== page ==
From House of Sticks, a memoir, which will be published this month by Scribner.
Seven o’clock on a Saturday morning, a few years after my family left Vietnam for Ridgewood, Queens. My mother is cooking bò kho, egg noodles in a beef-and-carrot stew, fish sauce and sriracha drizzled on top, one of my favorites. I roll off the straw mat and follow my nose to my mother’s cooking.
My father is counting the cummerbunds we’ve sewn in the apartment, ready to send out the most recent batch and receive a new shipment of fabric. Flight attendants’ scarves are next in line. On the television, an electric guitar solo whines as two gang members knife-fight with their wrists tied. Michael Jackson appears in a red leather jacket singing the chorus to “Beat It.” My father pauses his counting to watch.
He was a big fan of Michael Jackson. He loved the way Michael would grab his privates during performances. I think to him the action represented a kind of raw freedom that he could emulate vicariously by listening to Michael’s music. It was an act of sovereignty, the opposite of my father’s days in a Viet Cong–run prison, sitting upright, chained at the ankles to a slab of stone. Michael’s movements, his moonwalk, his proclamation of manhood as he swept across the stage, were emblematic of a liberation of which my father then could have only dreamed.
Sometimes, we’d catch one of Michael’s videos on MTV2, a channel that we’d mistakenly received through a defect in the cable wiring. Whenever he heard Michael’s voice, my father would put aside what he was doing and come watch, and when the moment came, he’d exclaim, “Look, look at him grabbing it!” Then he’d chuckle loudly to himself. “What a guy.”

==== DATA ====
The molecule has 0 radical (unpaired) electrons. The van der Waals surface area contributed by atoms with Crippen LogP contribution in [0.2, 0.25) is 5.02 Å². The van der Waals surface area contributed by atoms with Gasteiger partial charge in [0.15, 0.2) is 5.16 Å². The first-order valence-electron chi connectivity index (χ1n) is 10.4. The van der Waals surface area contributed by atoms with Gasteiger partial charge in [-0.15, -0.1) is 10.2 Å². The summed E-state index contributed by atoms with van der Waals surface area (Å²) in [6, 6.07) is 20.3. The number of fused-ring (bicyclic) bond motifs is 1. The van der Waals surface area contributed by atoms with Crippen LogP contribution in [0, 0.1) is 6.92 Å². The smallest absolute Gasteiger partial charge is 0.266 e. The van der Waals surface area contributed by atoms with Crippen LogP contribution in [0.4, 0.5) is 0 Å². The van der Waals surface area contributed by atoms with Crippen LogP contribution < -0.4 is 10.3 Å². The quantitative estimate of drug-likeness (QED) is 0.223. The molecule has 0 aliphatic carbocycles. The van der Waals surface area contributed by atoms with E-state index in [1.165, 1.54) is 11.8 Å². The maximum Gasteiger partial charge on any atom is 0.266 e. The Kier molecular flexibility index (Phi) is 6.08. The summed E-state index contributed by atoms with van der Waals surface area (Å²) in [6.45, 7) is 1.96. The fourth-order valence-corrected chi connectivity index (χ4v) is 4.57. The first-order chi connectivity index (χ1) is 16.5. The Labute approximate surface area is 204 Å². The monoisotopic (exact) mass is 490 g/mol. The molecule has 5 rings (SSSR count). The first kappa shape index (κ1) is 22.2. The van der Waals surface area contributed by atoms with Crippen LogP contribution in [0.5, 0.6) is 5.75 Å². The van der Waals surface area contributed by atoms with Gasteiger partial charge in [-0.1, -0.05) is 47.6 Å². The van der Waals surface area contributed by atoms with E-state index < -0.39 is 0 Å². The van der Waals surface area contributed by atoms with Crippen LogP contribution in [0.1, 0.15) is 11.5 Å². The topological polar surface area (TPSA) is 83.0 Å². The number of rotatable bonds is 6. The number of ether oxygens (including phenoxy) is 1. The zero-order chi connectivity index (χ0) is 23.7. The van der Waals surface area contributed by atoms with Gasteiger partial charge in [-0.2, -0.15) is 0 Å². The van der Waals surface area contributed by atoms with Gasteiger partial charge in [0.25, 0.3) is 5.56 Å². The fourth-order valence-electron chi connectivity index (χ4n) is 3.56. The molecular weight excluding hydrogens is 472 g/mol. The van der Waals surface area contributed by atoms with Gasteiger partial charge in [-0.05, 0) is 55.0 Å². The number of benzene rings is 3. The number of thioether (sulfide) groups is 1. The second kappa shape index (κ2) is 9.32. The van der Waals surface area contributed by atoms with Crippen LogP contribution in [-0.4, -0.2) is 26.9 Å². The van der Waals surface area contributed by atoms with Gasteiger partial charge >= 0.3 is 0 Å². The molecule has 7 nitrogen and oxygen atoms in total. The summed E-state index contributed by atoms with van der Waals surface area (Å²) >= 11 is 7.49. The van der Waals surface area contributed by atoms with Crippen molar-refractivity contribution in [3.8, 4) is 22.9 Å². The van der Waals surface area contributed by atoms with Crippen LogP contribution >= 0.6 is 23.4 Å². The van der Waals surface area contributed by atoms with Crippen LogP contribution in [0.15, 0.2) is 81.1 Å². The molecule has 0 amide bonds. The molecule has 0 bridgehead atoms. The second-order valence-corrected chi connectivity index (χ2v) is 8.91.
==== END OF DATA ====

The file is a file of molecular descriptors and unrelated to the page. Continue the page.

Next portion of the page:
One summer years later, after I had been dismissed from the honors college at Hunter and lost my scholarship, I returned to the nail salon my parents by then owned.
That June, news of Michael Jackson’s death spread like wildfire through the salon. “The king is dead.” Clients came in one after another to tell me the news.
“Not Michael. No no no, not Michael.”
“I never believed that shit they said about him being a baby molester.”
“Those assholes ruined a legend.”
My father arrived a little later in the day, after his data-entry job at a fine-goods factory.
“Did you hear?” I asked him.
“Michael Jackson died today.”
“And? Why should I care?”
“I thought you liked his music.”
But he made no response. He sat down at a manicure station and was already beckoning a customer in. He hadn’t even taken off his cap. The customer sat down. “Michael Jackson died today,” she told him.
“Yah, I know,” he said. “My dawduh, she jus toe me.”